IT Pro is supported by its audience. When you purchase through links on our site, we may earn an affiliate commission. Learn more

Clearview AI faces £17 million fine for violating UK data protection laws

The ICO has voiced "significant concerns" that the company has processed UK personal data without people's knowledge

The Information Commissioner's Office (ICO) has issued a provisional fine of £17 million to controversial Australian firm Clearview AI over its handling of UK personal data. 

Related Resource

Prevent fraud and phishing attacks with DMARC

How to use domain-based message authentication, reporting, and conformance for email security

Prevent fraud and phishing attacks with DMARC - whitepaper from MimecastFree download

Despite no longer operating in the country, the firm has also been told to stop processing UK personal data and delete any it has. 

The company, which provides mass databases and facial recognition technology for law enforcement agencies, has already been found to have broken Australian privacy law and been hit with cease and desist notices from the likes of Facebook and Twitter for scraping public images for its systems. 

After a joint investigation with the Australian ICO, the UK's data regulator found that Clearview had violated "several" data protection laws in the UK. It also found the company may be "continuing to process significant volumes of UK people's information" without their knowledge. 

"I have significant concerns that personal data was processed in a way that nobody in the UK will have expected," said Information Commissioner Elizabeth Denham said.

"It is therefore only right that the ICO alerts people to the scale of this potential breach and the proposed action we're taking. UK data protection legislation does not stop the effective use of technology to fight crime, but to enjoy public trust and confidence in their products technology providers must ensure people's legal protections are respected and complied with."

In response, Clearview called the regulator's claims "factually and legally incorrect". The company's founder and CEO, Hoan Ton-That, also said that the ICO had "misinterpreted" his technology and intentions.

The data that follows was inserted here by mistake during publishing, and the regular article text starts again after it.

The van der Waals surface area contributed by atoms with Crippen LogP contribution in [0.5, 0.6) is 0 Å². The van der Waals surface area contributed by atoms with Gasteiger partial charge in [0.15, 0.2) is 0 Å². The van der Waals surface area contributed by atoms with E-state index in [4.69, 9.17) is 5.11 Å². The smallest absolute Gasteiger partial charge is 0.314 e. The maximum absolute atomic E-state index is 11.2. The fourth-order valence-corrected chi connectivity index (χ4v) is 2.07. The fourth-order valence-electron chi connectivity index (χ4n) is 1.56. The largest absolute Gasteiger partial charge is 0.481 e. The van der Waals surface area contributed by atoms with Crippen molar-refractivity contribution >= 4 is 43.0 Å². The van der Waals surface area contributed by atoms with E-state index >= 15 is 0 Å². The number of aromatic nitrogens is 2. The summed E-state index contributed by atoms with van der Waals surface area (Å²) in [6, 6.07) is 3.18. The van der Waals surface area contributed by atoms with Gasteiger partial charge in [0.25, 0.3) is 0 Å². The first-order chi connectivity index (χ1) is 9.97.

"My company and I have acted in the best interests of the UK and their people by assisting law enforcement in solving heinous crimes against children, seniors, and other victims of unscrupulous acts. We collect only public data from the open internet and comply with all standards of privacy and law," Ton-That said, according to the BBC

Clearview can challenge the proposed fine before a final decision is made midway through 2022. 

Featured Resources

Join the 90% of enterprises accelerating to the cloud

Business transformation through digital modernisation

Free Download

Delivering on demand: Momentum builds toward flexible IT

A modern digital workplace strategy

Free download

Modernise the workforce experience

Actionable insights and an optimised experience for both IT and end users

Free Download

The digital workplace roadmap

A leader's guide to strategy and success

Free Download

Most Popular

Actively exploited server backdoor remains undetected in most organisations' networks
cyber attacks

Actively exploited server backdoor remains undetected in most organisations' networks

1 Jul 2022
Former Uber security chief to face fraud charges over hack coverup
data breaches

Former Uber security chief to face fraud charges over hack coverup

29 Jun 2022
Why India wants to become a chipmaking powerhouse
components

Why India wants to become a chipmaking powerhouse

28 Jun 2022